Earlier incarnation of the Robert Hannigan type RPO, based on the Rivarossi car.  I built up a higher arch roof, 6 wheel trucks, and porthole windows in the doors.  Baggage compartment on the right:

 

 

 

  • Member since
    April, 2003
  • From: Philadelphia PA
  • 76 posts
Posted by j1love on Saturday, October 17, 2009 12:38 PM

I always associated these type of RPO's with heavyweight equipment.  So this RPO ran with the 1950's Broadway?  I guess you never stop learning in this hobby. Thanks!!  (Your RPO is really nice Thumbs Up )

Jim Davis Jr Pennsy, then, Pennsy now, Pennsy Forever!!!!!!!

  • Member since
    April, 2003
  • From: Martinez, CA
  • 5,440 posts
Posted by markpierce on Saturday, October 17, 2009 2:03 PM

It wasn't unusual to include heavyweight headend cars in a train otherwise made up of lightweights.  The heavyweights might be repainted to help give a uniform finish to the train, sometimes with some superficial exterior modifications.

Mark

  • Member since
    July, 2009
  • 236 posts
Posted by Robt. Livingston on Saturday, October 17, 2009 4:39 PM

The RPO is in WWII era configuration, not 1950's.  I only posted it to show the typical Broadway arrangement of a long RPO and short baggage section.   It is not an exact model as it should have taller rectangular windows.  It is closest to the PRR BM70n configuration.  The PRR had a large number of RPO's of many, many different configurations, ands seemed to be constantly rebuilding them.  The original Rivarossi model represents a BM70nb, with short rectangular windows, lower arch roof and four wheel trucks.  There were fourteen of them (rebuilt 1950-53), intended for Broadway service.  They were originally built in 1910 as M70's (all RPO, no baggage), and had passed through a number of rebuilds over the years.  Some had spent a few years as B70's (all baggage, no RPO). 

Edit:
After I wrote the above, I re-read Keystone Vol. 26, No.1, which is the definitive work on PRR RPO's.  It seems my model is nearly correct for one car, Robert Hannigan, which served on the Broadway.  It was rebuilt in 1946 with short windows, but had the low arch roof, and porthole doors.  It was the only named RPO on the PRR.  Number should be 5239.  Close but no cigar.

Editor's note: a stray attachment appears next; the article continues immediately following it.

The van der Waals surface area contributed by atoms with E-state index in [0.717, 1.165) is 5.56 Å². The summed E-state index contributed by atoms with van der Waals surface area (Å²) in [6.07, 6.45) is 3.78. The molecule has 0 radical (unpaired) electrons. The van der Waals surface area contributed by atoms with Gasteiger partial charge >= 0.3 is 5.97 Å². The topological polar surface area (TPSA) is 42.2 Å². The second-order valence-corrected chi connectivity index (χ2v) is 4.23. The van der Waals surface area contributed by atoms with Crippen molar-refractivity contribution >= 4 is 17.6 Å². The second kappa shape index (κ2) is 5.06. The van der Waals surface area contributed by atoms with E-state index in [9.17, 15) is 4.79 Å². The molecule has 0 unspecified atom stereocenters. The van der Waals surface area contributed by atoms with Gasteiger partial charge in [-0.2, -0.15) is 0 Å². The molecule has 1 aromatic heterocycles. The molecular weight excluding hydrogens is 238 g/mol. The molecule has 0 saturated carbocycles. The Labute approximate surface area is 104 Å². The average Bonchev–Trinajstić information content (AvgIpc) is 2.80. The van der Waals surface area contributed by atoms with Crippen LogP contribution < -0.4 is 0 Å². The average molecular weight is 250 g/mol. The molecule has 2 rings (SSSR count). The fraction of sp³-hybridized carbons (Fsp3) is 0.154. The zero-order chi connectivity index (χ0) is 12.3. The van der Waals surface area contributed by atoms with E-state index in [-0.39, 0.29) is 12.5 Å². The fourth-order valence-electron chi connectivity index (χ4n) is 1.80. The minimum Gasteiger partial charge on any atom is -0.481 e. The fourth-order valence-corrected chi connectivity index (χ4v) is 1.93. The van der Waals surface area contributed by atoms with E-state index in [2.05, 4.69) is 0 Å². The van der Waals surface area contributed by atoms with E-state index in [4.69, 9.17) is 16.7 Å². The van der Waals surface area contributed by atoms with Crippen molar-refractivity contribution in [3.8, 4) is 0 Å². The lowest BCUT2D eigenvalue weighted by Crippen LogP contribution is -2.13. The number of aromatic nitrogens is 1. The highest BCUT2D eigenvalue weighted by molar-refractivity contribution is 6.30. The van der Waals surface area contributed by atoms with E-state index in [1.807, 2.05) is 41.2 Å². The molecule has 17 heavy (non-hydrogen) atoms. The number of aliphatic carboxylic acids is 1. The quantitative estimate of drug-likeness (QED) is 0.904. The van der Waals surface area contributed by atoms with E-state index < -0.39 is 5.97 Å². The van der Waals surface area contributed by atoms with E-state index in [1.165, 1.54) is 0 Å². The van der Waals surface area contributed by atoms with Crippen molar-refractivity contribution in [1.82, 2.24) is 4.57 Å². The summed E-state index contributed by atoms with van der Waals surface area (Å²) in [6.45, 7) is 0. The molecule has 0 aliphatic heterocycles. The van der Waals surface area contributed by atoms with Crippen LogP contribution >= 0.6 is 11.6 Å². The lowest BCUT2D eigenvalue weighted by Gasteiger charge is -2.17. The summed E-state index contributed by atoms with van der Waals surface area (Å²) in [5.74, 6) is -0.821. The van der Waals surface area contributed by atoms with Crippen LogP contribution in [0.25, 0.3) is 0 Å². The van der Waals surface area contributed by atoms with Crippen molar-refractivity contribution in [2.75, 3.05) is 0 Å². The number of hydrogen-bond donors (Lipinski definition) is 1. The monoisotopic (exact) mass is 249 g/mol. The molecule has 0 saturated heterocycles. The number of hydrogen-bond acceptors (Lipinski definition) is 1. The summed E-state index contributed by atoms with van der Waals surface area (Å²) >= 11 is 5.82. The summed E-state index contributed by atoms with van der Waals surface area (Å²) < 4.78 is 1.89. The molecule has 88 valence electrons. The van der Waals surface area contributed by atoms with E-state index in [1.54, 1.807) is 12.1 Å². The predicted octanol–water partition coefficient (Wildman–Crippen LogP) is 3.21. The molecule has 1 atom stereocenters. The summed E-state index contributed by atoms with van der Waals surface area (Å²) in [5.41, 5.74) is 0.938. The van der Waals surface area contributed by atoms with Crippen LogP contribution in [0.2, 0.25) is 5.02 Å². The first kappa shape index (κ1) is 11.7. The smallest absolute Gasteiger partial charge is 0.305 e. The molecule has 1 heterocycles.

• Member since
    April, 2003
  • From: Philadelphia PA
  • 76 posts
Posted by j1love on Sunday, October 18, 2009 10:44 AM

So the Riv RPO that came with the set I bought is a reasonable stand in for the 1950 Broadway.  OUTSTANDING!!!  All I have to do is replace the trucks with metal wheels, apply some Kadees and lightly weather it and I should be good to go.  Thanks to all for your replies.....I am researching the other cars listed above to see if I can make the generic sleepers and diners closer to the real prototypes listed above.  Who knows? Maybe I can get an accurate Broadway Limited of my own.....I will keep you all posted

Jim Davis Jr Pennsy, then, Pennsy now, Pennsy Forever!!!!!!!

  • Member since
    May, 2004
  • 1,792 posts
Posted by 7j43k on Sunday, October 18, 2009 2:36 PM
I preface this with a declaration that I'm not a Pennsy guy!

Of the Rivarossi cars, the following are Pennsy:

the obs

the 10-6 sleeper WITH a beltrail below the windows

the RPO

the uppy-downy sleeper (also known as a 12 duplex-five DB sleeper)

The remaining cars are UP except for the coach which I don't think has ever been nailed down. I recall someone speculating it could be KCS, but.......

Ed
  • Member since
    July, 2009
  • 236 posts
Posted by Robt. Livingston on Sunday, October 18, 2009 2:45 PM

Not only is the Rivarossi a good model of the actual PRR BM70nb as used on the Broadway 1950 and after, but you may be interested to know that it was intended to be run with the baggage end first, up against the locomotive.  The bagg end is marked by the wider door. 

 

  • Member since
    November, 2005
  • From: Utica, OH
  • 3,325 posts
Posted by jecorbett on Sunday, October 18, 2009 4:53 PM

I have quite a collection of Rivarossi passenger equipment from various roads that I acquired during the 1980s and 1990s. I know they are generic as opposed to being road specific but I always thought they were good looking cars and with a little work could be made into good running equipment. Obviously they need more weight for their size. Interiors are a help in that regard. Since I've always run radii of 30" or greater, I would convert them to body mounted couplers. The ones I still run are given diaphrams. The wheels were probably the worst part of them. Do they still come with the oversized plastic wheels with the pizza cutter flanges?

  • Member since
    May, 2004
  • 1,792 posts
Posted by 7j43k on Sunday, October 18, 2009 11:29 PM
jecorbett

I know they are generic as opposed to being road specific...

This is true if you are referring to their being painted in many incorrect schemes; but, with the possible exception of the lightweight coach, I believe they are all models of actual cars (ie. NOT generic). For example, see my earlier comments.

Ed

Subscriber & Member Login

Login, or register today to interact in our online community, comment on articles, receive our newsletter, manage your account online and more!
Popular on ModelRailroader.com
Model Railroader Newsletter See all
Sign up for our FREE e-newsletter and get model railroad news in your inbox!
ADVERTISEMENT
ADVERTISEMENT

Search the Community

ADVERTISEMENT
Find us on Facebook

Loading...